Find your winery or vineyard
3 Wineries and Vineyards for sale in Alicante
Winery project in a very touristic sea area seeks investment partner
Farmhouse with a cultivation area of 140 hectares between Alicante and Murcia.
Farmhouse with 140 ha of vineyard, almond trees, olive groves and grain fields, among others, halfway between Alicante and Murcia.
Building suitable for a winery in the epicenter of the wine area in Alicante.
Property in DO Alicante.
Infographic of the Denomination of Origin
Change to imperial units (ft2, ac, °F)Change to international units (m2, h, °C)
D.O. year of foundation:
Number of wineries (2017):
Total surface area:
9.166 ha22.649 ac
Maximum production allowed:
9.375 kg/ha8.364 lb/ac
Altitude of the vineyards:
Yearly hours of sun:
250 l/m22.691 l/ft2
Alicante is the southernmost province of the Valencian Community. It opens to the East towards the Mediterranean Sea, having some of the most renowned beaches in Spain, and borders on the West with Albacete, Murcia to the South and Valencia to the North, which is the capital of the autonomy. It has 141 municipalities, 26 of them with more than 20,000 inhabitants.
HISTORY OF WINE
It was the Phoenicians and Iberians who began to cultivate the vines in Alicante, especially for family use, and the Romans would continue the practice. Archaeological remains, especially in the Marquesado area, confirm the presence of wine amphoras. In the Benimaqua deposit, in Dénia, there is one of the oldest wine presses in Europe, close to the sea and with a vocation for export, something common throughout the history of the Alicante Wines. Between 1252 and 1256 the lordship of Villena was created, with its imposing castle of La Atalaya, and finally the control of viticulture ended up falling into the hands of the Catholic Monarchs in 1480.
During the 17th and 18th centuries, Alicante's wine production continued to boom, but it was forbidden to export drinks from the interior through the port. It was not until 1834 that trade in the province was fully liberated. Already in the 19th century, the golden century of Alicante's wine production, Cocentaina created the first oenological station in Spain to try to stop the arrival of the phylloxera in these areas. When the French vineyards were devastated by the plague, the province signed a preferential commercial treaty with this country that represented an incredible boom. In recent times, there has even been overproduction.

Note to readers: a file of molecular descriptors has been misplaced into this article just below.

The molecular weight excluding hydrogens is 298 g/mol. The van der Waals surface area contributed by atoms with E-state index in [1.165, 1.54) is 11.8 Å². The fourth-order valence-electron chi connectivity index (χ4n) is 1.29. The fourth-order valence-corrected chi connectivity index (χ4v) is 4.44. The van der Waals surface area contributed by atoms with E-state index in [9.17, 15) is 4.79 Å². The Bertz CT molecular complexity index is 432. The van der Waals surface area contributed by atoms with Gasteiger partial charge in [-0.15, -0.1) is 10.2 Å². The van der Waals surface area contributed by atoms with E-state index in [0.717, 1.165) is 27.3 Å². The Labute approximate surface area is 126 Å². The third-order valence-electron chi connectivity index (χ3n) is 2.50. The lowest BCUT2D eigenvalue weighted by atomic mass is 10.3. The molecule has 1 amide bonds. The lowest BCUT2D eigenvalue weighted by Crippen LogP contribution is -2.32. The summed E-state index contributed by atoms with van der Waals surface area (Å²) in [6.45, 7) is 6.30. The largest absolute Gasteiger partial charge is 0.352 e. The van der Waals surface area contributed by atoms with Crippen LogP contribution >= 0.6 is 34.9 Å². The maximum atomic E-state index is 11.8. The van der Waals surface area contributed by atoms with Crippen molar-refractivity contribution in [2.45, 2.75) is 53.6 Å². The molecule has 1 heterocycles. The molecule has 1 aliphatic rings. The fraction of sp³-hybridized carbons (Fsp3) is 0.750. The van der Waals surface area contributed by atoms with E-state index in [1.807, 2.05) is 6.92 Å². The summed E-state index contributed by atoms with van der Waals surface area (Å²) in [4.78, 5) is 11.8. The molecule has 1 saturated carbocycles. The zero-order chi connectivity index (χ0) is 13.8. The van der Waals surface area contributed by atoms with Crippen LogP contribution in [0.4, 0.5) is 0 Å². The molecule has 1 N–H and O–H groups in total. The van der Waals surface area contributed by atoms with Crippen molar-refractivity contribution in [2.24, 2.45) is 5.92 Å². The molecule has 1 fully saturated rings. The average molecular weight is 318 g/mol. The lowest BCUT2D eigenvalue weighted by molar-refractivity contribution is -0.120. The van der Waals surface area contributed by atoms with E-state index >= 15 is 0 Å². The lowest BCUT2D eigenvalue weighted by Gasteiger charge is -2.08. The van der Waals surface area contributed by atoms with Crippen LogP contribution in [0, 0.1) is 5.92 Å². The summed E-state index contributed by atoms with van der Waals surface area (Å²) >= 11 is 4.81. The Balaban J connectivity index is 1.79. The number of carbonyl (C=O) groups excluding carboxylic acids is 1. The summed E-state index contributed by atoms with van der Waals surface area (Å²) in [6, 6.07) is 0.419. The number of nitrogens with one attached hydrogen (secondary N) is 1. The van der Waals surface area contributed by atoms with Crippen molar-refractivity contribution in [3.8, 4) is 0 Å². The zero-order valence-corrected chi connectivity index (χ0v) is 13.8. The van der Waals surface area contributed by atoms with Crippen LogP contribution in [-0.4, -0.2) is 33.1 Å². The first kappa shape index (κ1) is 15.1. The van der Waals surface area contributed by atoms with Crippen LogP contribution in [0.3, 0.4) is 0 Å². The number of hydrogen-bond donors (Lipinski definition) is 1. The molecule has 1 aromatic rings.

Alicante's wine has been a wine with a "Royal Designation", of Renaissance cardinals, kings of France and princes of literature, with valuable testimonies that speak for themselves of the fame of these wines. Alejandro Dumas makes the Count of Montecristo himself offer his guests an "excellent Alicante" which was the Count's favourite. It is also worth mentioning the famous Fondillón, where the Monastrell grape variety is the raw material.
WINES AND WINERIES
The most important wine growing areas of Alicante are located in Vinalopó Alto, Vinalopó Medio, Marina Alta, Marina Baja and El Comtat. It has its own Designation of Origin, DOVinos Alicante. There are wineries for sale within this region managed by Rimontgó.
Among the most important wineries are Enrique Mendoza, one of the largest in the Mediterranean; Bodegas Primitivo Quiles, with its particular Fondillón; Bodegas El Sequé (Artadi group); Bodegas Ibérica Bruno Prats, where the Monastrell of the former owner of Cos d'Estournel in Bordeaux is produced; Bodegas Pinoso (organic production); Bodegas Monovar, Sierra Salinas Bodegas and Casa Corredor (all three of the MGWines group); Bodegas Volver (old and autochthonous vineyards); Bodegas Heretat de Cesilia, with its historic Almazara; Bodegas Jalón (mistelle and moscatel); Bodega Teulada (its Teulada mistelle); or Bodegas Bocopa, the largest in the region.
POINTS OF INTEREST
Alicante means sea, and hence it agglutinates up to 68 beaches with Blue Flag. The most popular coastal towns are Dénia, Jávea, Teulada, Calpe, Altea, Benidorm, Santa Pola, Torrevieja and Pilar de la Horadada. All of them have contributed to forging the Costa Blanca brand. It is impossible to talk about Alicante without mentioning tourism, as it is one of the main poles of attraction in Spain. From North to South, the coast of the province hides many coves of great natural value, which in many cases are complemented by the proximity of the mountain. The Sierra de Aitana is the maximum exponent. The Font Roja Natural Park, 11 kilometres from the town centre of Alcoy, and the Fuentes del Algar, 3 kilometres from Callosa d'en Sarrià, are recognised.
The Moors and Christians festivities are the most representative of the province, as they take place in a large number of localities. Also very important are the Bonfires of San Juan and Las Fallas, originally from Valencia. Among the cultural attractions, the Mystery Play of Elche is a theatrical dramatization of the Virgin Mary unique in the world, catalogued as Intangible Heritage of Humanity. As far as gastronomy is concerned, Alicante is based on the pillars of rice, seafood and pastries. As Alicante's sweet par excellence are the nougat of Jijona, as well as the artisan production of ice cream and chocolate.